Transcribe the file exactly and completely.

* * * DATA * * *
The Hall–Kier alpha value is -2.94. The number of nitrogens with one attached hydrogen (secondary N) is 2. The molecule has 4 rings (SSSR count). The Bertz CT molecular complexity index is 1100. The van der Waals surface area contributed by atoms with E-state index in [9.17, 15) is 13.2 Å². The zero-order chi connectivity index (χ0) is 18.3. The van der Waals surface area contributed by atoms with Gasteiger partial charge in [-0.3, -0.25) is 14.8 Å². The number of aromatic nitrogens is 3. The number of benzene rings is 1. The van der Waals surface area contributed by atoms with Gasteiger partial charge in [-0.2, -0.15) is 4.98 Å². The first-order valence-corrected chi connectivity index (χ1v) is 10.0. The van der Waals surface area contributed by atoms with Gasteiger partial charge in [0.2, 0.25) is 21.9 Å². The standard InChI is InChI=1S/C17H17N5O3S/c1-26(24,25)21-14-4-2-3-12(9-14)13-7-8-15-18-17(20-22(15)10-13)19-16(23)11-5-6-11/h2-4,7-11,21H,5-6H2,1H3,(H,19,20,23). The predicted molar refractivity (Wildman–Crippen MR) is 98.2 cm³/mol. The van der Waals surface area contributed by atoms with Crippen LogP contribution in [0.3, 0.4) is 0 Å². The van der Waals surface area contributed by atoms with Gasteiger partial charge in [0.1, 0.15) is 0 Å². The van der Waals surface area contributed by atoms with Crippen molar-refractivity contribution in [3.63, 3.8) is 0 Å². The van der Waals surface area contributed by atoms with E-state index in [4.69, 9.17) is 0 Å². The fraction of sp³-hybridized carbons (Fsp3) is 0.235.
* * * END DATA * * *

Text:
The Hall–Kier alpha value is -2.94. The number of nitrogens with one attached hydrogen (secondary N) is 2. The molecule has 4 rings (SSSR count). The Bertz CT molecular complexity index is 1100. The van der Waals surface area contributed by atoms with E-state index in [9.17, 15) is 13.2 Å². The zero-order chi connectivity index (χ0) is 18.3. The van der Waals surface area contributed by atoms with Gasteiger partial charge in [-0.3, -0.25) is 14.8 Å². The number of aromatic nitrogens is 3. The number of benzene rings is 1. The van der Waals surface area contributed by atoms with Gasteiger partial charge in [-0.2, -0.15) is 4.98 Å². The first-order valence-corrected chi connectivity index (χ1v) is 10.0. The van der Waals surface area contributed by atoms with Gasteiger partial charge in [0.2, 0.25) is 21.9 Å². The standard InChI is InChI=1S/C17H17N5O3S/c1-26(24,25)21-14-4-2-3-12(9-14)13-7-8-15-18-17(20-22(15)10-13)19-16(23)11-5-6-11/h2-4,7-11,21H,5-6H2,1H3,(H,19,20,23). The predicted molar refractivity (Wildman–Crippen MR) is 98.2 cm³/mol. The van der Waals surface area contributed by atoms with Crippen LogP contribution in [0.3, 0.4) is 0 Å². The van der Waals surface area contributed by atoms with Gasteiger partial charge in [0.1, 0.15) is 0 Å². The van der Waals surface area contributed by atoms with Crippen molar-refractivity contribution in [3.63, 3.8) is 0 Å². The van der Waals surface area contributed by atoms with E-state index in [4.69, 9.17) is 0 Å². The fraction of sp³-hybridized carbons (Fsp3) is 0.235.